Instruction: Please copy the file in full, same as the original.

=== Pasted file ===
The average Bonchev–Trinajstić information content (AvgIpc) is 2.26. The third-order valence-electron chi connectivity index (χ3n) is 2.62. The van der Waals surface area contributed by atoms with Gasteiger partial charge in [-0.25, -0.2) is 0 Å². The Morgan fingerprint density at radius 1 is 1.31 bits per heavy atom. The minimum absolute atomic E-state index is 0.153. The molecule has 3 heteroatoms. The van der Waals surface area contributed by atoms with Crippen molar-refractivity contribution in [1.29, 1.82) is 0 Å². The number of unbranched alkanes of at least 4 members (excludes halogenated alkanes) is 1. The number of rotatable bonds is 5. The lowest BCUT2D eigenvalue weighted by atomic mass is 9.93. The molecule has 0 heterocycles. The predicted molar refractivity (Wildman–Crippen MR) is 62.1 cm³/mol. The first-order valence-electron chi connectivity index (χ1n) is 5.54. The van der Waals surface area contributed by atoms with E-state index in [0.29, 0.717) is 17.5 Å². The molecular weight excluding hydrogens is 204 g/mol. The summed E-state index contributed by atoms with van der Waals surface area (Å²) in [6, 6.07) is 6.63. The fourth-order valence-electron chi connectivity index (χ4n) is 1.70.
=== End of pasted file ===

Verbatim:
The average Bonchev–Trinajstić information content (AvgIpc) is 2.26. The third-order valence-electron chi connectivity index (χ3n) is 2.62. The van der Waals surface area contributed by atoms with Gasteiger partial charge in [-0.25, -0.2) is 0 Å². The Morgan fingerprint density at radius 1 is 1.31 bits per heavy atom. The minimum absolute atomic E-state index is 0.153. The molecule has 3 heteroatoms. The van der Waals surface area contributed by atoms with Crippen molar-refractivity contribution in [1.29, 1.82) is 0 Å². The number of unbranched alkanes of at least 4 members (excludes halogenated alkanes) is 1. The number of rotatable bonds is 5. The lowest BCUT2D eigenvalue weighted by atomic mass is 9.93. The molecule has 0 heterocycles. The predicted molar refractivity (Wildman–Crippen MR) is 62.1 cm³/mol. The first-order valence-electron chi connectivity index (χ1n) is 5.54. The van der Waals surface area contributed by atoms with E-state index in [0.29, 0.717) is 17.5 Å². The molecular weight excluding hydrogens is 204 g/mol. The summed E-state index contributed by atoms with van der Waals surface area (Å²) in [6, 6.07) is 6.63. The fourth-order valence-electron chi connectivity index (χ4n) is 1.70.